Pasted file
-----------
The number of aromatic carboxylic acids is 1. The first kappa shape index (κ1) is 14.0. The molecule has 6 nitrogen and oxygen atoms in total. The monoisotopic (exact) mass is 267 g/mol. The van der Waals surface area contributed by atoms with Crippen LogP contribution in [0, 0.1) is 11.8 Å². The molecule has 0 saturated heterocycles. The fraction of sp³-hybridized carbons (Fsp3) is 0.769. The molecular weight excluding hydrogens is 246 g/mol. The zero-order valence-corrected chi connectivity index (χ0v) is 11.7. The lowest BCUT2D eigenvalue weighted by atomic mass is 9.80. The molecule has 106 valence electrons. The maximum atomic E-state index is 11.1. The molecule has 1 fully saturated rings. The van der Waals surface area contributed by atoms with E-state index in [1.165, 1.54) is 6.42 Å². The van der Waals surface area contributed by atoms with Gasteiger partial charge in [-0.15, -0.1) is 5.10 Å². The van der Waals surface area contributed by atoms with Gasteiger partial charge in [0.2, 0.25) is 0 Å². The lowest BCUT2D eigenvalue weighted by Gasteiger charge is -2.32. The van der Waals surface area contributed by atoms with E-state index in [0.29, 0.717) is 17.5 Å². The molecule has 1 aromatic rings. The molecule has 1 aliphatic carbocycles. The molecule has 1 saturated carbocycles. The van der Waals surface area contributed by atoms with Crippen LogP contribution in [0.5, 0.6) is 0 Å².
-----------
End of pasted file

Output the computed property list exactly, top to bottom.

The number of aromatic carboxylic acids is 1. The first kappa shape index (κ1) is 14.0. The molecule has 6 nitrogen and oxygen atoms in total. The monoisotopic (exact) mass is 267 g/mol. The van der Waals surface area contributed by atoms with Crippen LogP contribution in [0, 0.1) is 11.8 Å². The molecule has 0 saturated heterocycles. The fraction of sp³-hybridized carbons (Fsp3) is 0.769. The molecular weight excluding hydrogens is 246 g/mol. The zero-order valence-corrected chi connectivity index (χ0v) is 11.7. The lowest BCUT2D eigenvalue weighted by atomic mass is 9.80. The molecule has 106 valence electrons. The maximum atomic E-state index is 11.1. The molecule has 1 fully saturated rings. The van der Waals surface area contributed by atoms with E-state index in [1.165, 1.54) is 6.42 Å². The van der Waals surface area contributed by atoms with Gasteiger partial charge in [-0.15, -0.1) is 5.10 Å². The van der Waals surface area contributed by atoms with Gasteiger partial charge in [0.2, 0.25) is 0 Å². The lowest BCUT2D eigenvalue weighted by Gasteiger charge is -2.32. The van der Waals surface area contributed by atoms with E-state index in [0.29, 0.717) is 17.5 Å². The molecule has 1 aromatic rings. The molecule has 1 aliphatic carbocycles. The molecule has 1 saturated carbocycles. The van der Waals surface area contributed by atoms with Crippen LogP contribution in [0.5, 0.6) is 0 Å².